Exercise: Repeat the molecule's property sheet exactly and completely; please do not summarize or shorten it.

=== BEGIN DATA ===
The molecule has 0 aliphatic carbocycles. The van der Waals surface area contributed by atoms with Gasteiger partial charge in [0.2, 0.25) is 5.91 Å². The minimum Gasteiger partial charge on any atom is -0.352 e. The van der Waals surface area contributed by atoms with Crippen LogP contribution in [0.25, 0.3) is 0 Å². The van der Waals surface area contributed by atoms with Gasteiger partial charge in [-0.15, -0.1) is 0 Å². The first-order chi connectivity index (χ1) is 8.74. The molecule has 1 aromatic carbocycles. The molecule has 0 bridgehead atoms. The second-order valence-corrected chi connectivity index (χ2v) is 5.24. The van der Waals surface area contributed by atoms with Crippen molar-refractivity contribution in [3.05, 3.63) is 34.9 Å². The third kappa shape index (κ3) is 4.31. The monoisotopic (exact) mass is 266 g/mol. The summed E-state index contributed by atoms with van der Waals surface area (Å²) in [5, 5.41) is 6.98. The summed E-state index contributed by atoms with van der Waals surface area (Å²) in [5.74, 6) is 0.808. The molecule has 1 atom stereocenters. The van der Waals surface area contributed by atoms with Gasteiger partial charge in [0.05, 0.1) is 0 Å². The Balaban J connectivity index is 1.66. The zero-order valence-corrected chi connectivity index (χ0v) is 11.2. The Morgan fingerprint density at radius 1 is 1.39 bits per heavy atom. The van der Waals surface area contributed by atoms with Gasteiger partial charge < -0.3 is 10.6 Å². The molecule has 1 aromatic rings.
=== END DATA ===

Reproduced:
The molecule has 0 aliphatic carbocycles. The van der Waals surface area contributed by atoms with Gasteiger partial charge in [0.2, 0.25) is 5.91 Å². The minimum Gasteiger partial charge on any atom is -0.352 e. The van der Waals surface area contributed by atoms with Crippen LogP contribution in [0.25, 0.3) is 0 Å². The van der Waals surface area contributed by atoms with Gasteiger partial charge in [-0.15, -0.1) is 0 Å². The first-order chi connectivity index (χ1) is 8.74. The molecule has 1 aromatic carbocycles. The molecule has 0 bridgehead atoms. The second-order valence-corrected chi connectivity index (χ2v) is 5.24. The van der Waals surface area contributed by atoms with Crippen molar-refractivity contribution in [3.05, 3.63) is 34.9 Å². The third kappa shape index (κ3) is 4.31. The monoisotopic (exact) mass is 266 g/mol. The summed E-state index contributed by atoms with van der Waals surface area (Å²) in [5, 5.41) is 6.98. The summed E-state index contributed by atoms with van der Waals surface area (Å²) in [5.74, 6) is 0.808. The molecule has 1 atom stereocenters. The van der Waals surface area contributed by atoms with Gasteiger partial charge in [0.05, 0.1) is 0 Å². The Balaban J connectivity index is 1.66. The zero-order valence-corrected chi connectivity index (χ0v) is 11.2. The Morgan fingerprint density at radius 1 is 1.39 bits per heavy atom. The van der Waals surface area contributed by atoms with Gasteiger partial charge < -0.3 is 10.6 Å². The molecule has 1 aromatic rings.